Read more of this story at Slashdot.








Firefox Was the Most Attacked &amp; Exploited Browser At Pwn2own 2014

Slashdot - Sun, 16/03/2014 - 12:01am
darthcamaro writes "Though IE, Chrome and Safari were all attacked and all were exploited, no single web browser was exploited at this year's Pwn2own hacking challenge as Mozilla Firefox. A fully patched version of Firefox was exploited four different times by attackers, each revealing new zero-day vulnerabilities in the open-source web browser. When asked why Mozilla was attacked so much this year, Sid Stamm, senior engineering manager of security and privacy said, 'Pwn2Own offers very large financial incentives to researchers to expose vulnerabilities, and that may have contributed in part to the researchers' decision to wait until now to share their work and help protect Firefox users.' The Pwn2own event paid researchers $50,000 for each Firefox vulnerability. Mozilla now pays researcher only $3,000 per vulnerability."

Read more of this story at Slashdot.








Firefox Was the Most Attacked &amp; Exploited Browser At Pwn2own 2014

Slashdot - Sun, 16/03/2014 - 12:01am
darthcamaro writes "Though IE, Chrome and Safari were all attacked and all were exploited, no single web browser was exploited at this year's Pwn2own hacking challenge as Mozilla Firefox. A fully patched version of Firefox was exploited four different times by attackers, each revealing new zero-day vulnerabilities in the open-source web browser. When asked why Mozilla was attacked so much this year, Sid Stamm, senior engineering manager of security and privacy said, 'Pwn2Own offers very large financial incentives to researchers to expose vulnerabilities, and that may have contributed in part to the researchers' decision to wait until now to share their work and help protect Firefox users.' The Pwn2own event paid researchers $50,000 for each Firefox vulnerability. Mozilla now pays researcher only $3,000 per vulnerability."

Read more of this story at Slashdot.








Firefox Was the Most Attacked &amp; Exploited Browser At Pwn2own 2014

Slashdot - Sun, 16/03/2014 - 12:01am
darthcamaro writes "Though IE, Chrome and Safari were all attacked and all were exploited, no single web browser was exploited at this year's Pwn2own hacking challenge as Mozilla Firefox. A fully patched version of Firefox was exploited four different times by attackers, each revealing new zero-day vulnerabilities in the open-source web browser. When asked why Mozilla was attacked so much this year, Sid Stamm, senior engineering manager of security and privacy said, 'Pwn2Own offers very large financial incentives to researchers to expose vulnerabilities, and that may have contributed in part to the researchers' decision to wait until now to share their work and help protect Firefox users.' The Pwn2own event paid researchers $50,000 for each Firefox vulnerability. Mozilla now pays researcher only $3,000 per vulnerability."

Read more of this story at Slashdot.








Firefox Was the Most Attacked &amp; Exploited Browser At Pwn2own 2014

Slashdot - Sun, 16/03/2014 - 12:01am
darthcamaro writes "Though IE, Chrome and Safari were all attacked and all were exploited, no single web browser was exploited at this year's Pwn2own hacking challenge as Mozilla Firefox. A fully patched version of Firefox was exploited four different times by attackers, each revealing new zero-day vulnerabilities in the open-source web browser. When asked why Mozilla was attacked so much this year, Sid Stamm, senior engineering manager of security and privacy said, 'Pwn2Own offers very large financial incentives to researchers to expose vulnerabilities, and that may have contributed in part to the researchers' decision to wait until now to share their work and help protect Firefox users.' The Pwn2own event paid researchers $50,000 for each Firefox vulnerability. Mozilla now pays researcher only $3,000 per vulnerability."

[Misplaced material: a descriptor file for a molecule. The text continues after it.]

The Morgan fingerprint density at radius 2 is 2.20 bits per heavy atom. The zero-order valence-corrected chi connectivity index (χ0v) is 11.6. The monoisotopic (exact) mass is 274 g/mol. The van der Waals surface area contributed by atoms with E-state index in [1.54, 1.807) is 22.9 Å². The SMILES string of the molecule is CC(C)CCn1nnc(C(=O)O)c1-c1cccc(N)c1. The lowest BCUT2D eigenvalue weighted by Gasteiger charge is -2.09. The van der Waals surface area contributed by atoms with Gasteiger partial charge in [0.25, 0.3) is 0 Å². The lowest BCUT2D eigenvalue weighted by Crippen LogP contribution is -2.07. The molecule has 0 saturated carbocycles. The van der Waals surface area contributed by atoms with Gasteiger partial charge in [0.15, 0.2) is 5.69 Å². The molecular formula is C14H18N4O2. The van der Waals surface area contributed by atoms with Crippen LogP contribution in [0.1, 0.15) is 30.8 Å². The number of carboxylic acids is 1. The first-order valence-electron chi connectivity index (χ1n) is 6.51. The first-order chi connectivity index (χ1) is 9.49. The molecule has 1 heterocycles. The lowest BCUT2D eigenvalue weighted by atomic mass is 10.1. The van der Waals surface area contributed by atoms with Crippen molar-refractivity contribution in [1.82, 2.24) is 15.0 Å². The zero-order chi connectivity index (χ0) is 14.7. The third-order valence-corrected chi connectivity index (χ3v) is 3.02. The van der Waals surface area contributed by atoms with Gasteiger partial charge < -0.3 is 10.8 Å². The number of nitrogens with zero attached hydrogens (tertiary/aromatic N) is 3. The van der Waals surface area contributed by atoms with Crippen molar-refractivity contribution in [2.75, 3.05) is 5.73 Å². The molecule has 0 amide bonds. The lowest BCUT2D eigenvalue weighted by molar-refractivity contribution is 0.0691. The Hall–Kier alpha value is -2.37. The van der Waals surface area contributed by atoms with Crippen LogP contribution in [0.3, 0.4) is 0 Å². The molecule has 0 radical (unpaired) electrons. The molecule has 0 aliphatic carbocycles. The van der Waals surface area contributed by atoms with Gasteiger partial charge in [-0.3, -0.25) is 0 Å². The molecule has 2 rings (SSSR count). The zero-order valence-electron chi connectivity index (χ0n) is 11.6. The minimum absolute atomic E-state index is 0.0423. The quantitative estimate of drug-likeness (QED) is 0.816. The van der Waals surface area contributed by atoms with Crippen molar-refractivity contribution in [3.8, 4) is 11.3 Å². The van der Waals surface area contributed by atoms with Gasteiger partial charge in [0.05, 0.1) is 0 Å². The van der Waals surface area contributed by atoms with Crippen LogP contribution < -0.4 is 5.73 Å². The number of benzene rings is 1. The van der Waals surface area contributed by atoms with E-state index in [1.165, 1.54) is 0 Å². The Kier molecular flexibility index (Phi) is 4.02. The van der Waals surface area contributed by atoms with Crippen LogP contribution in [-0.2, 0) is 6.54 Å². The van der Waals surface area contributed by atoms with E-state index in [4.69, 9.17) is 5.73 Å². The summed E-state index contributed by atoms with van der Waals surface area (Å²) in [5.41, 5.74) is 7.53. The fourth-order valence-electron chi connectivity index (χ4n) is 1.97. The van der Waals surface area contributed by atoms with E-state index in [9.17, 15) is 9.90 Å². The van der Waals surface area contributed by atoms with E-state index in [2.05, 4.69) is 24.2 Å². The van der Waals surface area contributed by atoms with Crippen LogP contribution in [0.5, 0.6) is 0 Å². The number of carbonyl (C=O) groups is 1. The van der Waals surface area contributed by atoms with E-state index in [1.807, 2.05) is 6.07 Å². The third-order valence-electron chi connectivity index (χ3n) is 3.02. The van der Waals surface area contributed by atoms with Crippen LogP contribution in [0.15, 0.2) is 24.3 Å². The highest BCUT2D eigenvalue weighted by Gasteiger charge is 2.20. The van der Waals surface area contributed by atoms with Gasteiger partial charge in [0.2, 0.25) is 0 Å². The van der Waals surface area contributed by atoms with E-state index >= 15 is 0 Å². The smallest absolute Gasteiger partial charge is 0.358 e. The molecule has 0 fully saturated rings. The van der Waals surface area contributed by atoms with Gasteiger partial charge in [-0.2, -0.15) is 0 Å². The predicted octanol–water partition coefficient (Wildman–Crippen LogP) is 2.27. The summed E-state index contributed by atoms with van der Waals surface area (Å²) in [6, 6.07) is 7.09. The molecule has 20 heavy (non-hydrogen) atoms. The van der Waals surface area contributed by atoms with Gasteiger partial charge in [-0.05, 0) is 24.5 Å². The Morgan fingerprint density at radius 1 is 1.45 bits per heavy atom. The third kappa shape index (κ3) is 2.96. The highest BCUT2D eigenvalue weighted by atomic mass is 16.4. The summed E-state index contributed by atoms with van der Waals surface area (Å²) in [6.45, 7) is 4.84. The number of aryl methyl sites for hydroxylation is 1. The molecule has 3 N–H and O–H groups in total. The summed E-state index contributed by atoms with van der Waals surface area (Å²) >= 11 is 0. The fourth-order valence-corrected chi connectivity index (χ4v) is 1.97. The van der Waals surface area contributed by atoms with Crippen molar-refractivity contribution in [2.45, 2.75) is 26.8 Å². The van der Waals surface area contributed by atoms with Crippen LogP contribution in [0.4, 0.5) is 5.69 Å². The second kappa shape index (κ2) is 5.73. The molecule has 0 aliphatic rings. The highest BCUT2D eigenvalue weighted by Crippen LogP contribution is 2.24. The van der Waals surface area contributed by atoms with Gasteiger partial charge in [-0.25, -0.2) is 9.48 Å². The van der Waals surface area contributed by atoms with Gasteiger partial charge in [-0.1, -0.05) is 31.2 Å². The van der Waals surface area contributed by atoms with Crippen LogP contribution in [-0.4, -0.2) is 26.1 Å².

Read more of this story at Slashdot.








Firefox Was the Most Attacked &amp; Exploited Browser At Pwn2own 2014

Slashdot - Sun, 16/03/2014 - 12:01am
darthcamaro writes "Though IE, Chrome and Safari were all attacked and all were exploited, no single web browser was exploited at this year's Pwn2own hacking challenge as Mozilla Firefox. A fully patched version of Firefox was exploited four different times by attackers, each revealing new zero-day vulnerabilities in the open-source web browser. When asked why Mozilla was attacked so much this year, Sid Stamm, senior engineering manager of security and privacy said, 'Pwn2Own offers very large financial incentives to researchers to expose vulnerabilities, and that may have contributed in part to the researchers' decision to wait until now to share their work and help protect Firefox users.' The Pwn2own event paid researchers $50,000 for each Firefox vulnerability. Mozilla now pays researcher only $3,000 per vulnerability."

Read more of this story at Slashdot.








Firefox Was the Most Attacked &amp; Exploited Browser At Pwn2own 2014

Slashdot - Sun, 16/03/2014 - 12:01am
darthcamaro writes "Though IE, Chrome and Safari were all attacked and all were exploited, no single web browser was exploited at this year's Pwn2own hacking challenge as Mozilla Firefox. A fully patched version of Firefox was exploited four different times by attackers, each revealing new zero-day vulnerabilities in the open-source web browser. When asked why Mozilla was attacked so much this year, Sid Stamm, senior engineering manager of security and privacy said, 'Pwn2Own offers very large financial incentives to researchers to expose vulnerabilities, and that may have contributed in part to the researchers' decision to wait until now to share their work and help protect Firefox users.' The Pwn2own event paid researchers $50,000 for each Firefox vulnerability. Mozilla now pays researcher only $3,000 per vulnerability."